Over half a century later, UNRWA’s annual budget is nearly half a billion dollars, including nearly $150 million from US taxpayers. As UNRWA’s website explains, “In the absence of a solution to the Palestine refugee problem, the General Assembly has repeatedly renewed UNRWA’s mandate.” Stated another way, UNRWA’s bureaucratic existence depends on making sure that the Palestinian refugee problem is not solved, and that “international assistance for relief” is not terminated at an “early date,” or ever.

Well worth a read, as are the comments.

One commenter, Prof. Ethan, makes some important observations, which echo an argument advanced by Bernard Lewis prior to the recent Annapolis conference:

The Palestinian refugee situation is hardly unique, neither in suffering nor in scale.

There was a lot of these events at the end of WWII and during decolonization:

About ten million Germans had to flee their centuries-old homes in eastern Europe in 1945. A million died; another million were raped. They were not welcomed in western Germany, and there was much suffering. None of these people or their descendants is blowing up discos in Danzig.

About seven million Hindus had to flee from what became Pakistan (and an equal number of Muslims fled from India). No Hindus are blowing up schoolyards filled with students in Islamabad.

The number of Palestinian refugees resulting from the Nakbah of 1948 is about 750,000. Bernard Lewis is right: the number of Jewish refugees expelled from Muslim states between 1948 and 1960 was larger: about 850,000. These Jews were forced to leave everything behind (uncompensated). Some Muslim is enjoying their property even as we speak (perhaps this illegally-seized property could be a source of compensation for the Palestinians!). None of these people is blowing up supermarkets in Marakesh or Aden.

About 300,000 Greeks were intentionally forced from Egypt by the Nasser government policies 1953 and 1960–in order to Egyptianize and Muslimize Egypt; ethnic and religious cleansing to the max. Most of these Greeks had come to Egypt in the early 19th century; but some had been in Egypt for 2,300 years. The refugees weren’t happy, nor was it easy for them to assimilate where they ended up. They had to leave everything behind (uncompensated); some Muslim is enjoying their property as we speak. No Greeks are blowing up buses in Cairo.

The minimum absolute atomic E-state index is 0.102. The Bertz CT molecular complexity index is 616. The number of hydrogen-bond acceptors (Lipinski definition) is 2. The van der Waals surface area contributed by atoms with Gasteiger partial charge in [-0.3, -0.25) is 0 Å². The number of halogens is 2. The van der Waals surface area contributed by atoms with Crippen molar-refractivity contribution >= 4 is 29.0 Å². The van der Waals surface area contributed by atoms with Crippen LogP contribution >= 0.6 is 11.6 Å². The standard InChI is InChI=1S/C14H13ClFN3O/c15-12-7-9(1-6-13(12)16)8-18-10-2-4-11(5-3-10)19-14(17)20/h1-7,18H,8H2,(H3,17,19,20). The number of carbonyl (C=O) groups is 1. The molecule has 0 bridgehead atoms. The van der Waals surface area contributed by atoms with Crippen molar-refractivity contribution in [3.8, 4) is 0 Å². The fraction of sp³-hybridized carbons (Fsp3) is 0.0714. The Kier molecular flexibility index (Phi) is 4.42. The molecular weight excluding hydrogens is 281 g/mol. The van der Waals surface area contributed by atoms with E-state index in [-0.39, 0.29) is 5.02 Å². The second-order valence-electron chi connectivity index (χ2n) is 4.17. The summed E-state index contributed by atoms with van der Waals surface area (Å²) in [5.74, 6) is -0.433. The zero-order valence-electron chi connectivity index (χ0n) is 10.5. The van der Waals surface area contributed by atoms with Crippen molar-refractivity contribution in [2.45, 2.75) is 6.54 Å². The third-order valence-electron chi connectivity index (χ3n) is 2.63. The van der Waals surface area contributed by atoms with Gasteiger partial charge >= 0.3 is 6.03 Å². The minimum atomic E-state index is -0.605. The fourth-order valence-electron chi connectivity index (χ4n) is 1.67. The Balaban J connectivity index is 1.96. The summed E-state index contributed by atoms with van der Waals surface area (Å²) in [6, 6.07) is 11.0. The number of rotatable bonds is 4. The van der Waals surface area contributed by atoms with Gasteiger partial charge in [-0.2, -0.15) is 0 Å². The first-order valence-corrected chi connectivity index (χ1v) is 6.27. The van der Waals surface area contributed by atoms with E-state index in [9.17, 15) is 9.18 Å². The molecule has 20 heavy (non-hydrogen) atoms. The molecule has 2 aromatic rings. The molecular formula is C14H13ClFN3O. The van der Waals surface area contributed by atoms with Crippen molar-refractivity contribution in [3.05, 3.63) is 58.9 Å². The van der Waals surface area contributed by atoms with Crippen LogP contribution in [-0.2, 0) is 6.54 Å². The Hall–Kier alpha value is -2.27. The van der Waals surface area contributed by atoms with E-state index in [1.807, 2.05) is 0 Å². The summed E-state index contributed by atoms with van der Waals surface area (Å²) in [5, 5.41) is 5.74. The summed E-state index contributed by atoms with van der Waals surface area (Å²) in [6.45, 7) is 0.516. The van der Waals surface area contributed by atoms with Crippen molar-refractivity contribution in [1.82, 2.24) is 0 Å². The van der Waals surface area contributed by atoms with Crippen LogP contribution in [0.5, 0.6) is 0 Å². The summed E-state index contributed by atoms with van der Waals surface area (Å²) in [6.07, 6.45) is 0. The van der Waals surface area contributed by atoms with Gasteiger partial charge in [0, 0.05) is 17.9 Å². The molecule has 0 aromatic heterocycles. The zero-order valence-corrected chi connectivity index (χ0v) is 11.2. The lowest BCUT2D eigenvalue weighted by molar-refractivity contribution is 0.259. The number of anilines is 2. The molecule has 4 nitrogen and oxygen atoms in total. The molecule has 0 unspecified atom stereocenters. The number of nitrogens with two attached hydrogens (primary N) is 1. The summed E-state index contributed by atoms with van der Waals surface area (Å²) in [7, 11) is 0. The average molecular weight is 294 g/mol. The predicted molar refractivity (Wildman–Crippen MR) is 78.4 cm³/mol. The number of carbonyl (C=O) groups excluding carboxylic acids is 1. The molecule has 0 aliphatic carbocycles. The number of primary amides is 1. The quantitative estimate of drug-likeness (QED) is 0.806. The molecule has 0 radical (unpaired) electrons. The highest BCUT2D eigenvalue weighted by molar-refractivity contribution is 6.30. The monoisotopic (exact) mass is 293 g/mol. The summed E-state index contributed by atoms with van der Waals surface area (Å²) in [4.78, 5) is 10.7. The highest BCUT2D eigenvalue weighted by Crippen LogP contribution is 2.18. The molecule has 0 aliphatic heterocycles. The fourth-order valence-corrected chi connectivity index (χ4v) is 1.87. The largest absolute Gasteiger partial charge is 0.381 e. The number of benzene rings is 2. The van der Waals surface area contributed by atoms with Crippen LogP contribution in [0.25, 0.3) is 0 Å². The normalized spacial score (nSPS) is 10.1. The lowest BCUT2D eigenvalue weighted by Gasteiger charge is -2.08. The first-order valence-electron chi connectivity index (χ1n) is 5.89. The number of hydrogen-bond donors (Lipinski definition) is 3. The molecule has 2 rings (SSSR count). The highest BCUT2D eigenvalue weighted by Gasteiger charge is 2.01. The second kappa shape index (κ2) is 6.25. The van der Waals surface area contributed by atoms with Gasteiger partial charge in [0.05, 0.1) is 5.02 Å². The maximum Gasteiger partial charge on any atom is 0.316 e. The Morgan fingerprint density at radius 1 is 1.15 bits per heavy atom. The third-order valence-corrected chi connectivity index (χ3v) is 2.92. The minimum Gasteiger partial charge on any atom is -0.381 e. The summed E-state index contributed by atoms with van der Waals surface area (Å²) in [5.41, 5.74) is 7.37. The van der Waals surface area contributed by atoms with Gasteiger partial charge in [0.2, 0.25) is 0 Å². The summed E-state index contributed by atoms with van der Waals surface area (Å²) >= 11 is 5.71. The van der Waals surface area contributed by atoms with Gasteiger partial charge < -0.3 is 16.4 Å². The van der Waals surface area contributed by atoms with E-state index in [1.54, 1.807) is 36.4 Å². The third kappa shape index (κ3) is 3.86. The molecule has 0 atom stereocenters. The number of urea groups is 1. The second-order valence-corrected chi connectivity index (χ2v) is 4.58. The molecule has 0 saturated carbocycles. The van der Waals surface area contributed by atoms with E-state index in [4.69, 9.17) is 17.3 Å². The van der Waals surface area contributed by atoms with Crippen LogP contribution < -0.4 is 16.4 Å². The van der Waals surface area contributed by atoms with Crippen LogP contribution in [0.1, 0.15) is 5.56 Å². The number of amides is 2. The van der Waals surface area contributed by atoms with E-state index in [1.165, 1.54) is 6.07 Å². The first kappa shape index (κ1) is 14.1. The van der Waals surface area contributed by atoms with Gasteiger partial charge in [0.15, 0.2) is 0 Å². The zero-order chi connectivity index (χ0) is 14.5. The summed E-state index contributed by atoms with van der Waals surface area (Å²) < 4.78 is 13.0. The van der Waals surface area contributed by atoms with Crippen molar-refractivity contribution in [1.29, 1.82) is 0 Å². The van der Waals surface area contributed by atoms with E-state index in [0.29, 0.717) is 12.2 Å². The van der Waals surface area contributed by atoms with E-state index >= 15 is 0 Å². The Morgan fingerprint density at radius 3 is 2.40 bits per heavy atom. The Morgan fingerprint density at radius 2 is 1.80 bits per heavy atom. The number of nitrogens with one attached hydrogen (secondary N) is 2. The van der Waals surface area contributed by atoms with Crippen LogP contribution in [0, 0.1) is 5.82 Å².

Millions of Greeks were forced from western Turkey in 1922; the ethnic cleansing of Greeks by the Turkish government went on as late as 1955 in the area called “Pontus” on the south coast of the Black Sea; the refugees remain bitter and when a Greek “Pontic” refugee girl won a gold medal in the Olympics in 1992 the bitterness in Greece was very public. None of these Greeks or their descendants is blowing up restaurants in Ankara.

About 50,000 Hindu Indians were driven from Uganda in 1972 by Idi Amin in a program of ethnic and religious cleansing. Their property was confiscated (uncompensated). None of these people or their descendants are intentionally shooting rockets at civilians in Uganda.

When I pointed out these parallel tragedies to a Palestinian, his response is revealing: “None of these people is as honorable as the Palestinians are.”

I wish I was making up this psychologically revealing story. I assure you that, unfortunately, I am not.

As far as I can see, there was no just solution to the problem of Palestine in 1947 — at least, not one that would be just to both sides. A solution just for the Jews involved an injustice to the Palestinians. And the opposite was equally true.

The British were tired of of the burden of their Mandate, and wanted out. The Jews had fought for the establishment of a Jewish state against the Mandate, and their struggle was not going to stop. The Arabs did not accept the Jews in Palestine, and their struggle was not going to stop. The only possible solution was what the UN in fact proposed: two states, one for each people. The Jews accepted, the Arabs did not.

And still do not.

h1

Sexier than heaven

December 1, 2007

Erin Gray as Colonel Wilma Deering in the 1979-81 sci-fi TV series Buck Rogers in the 25th Century.

Sexier. Than. Heaven.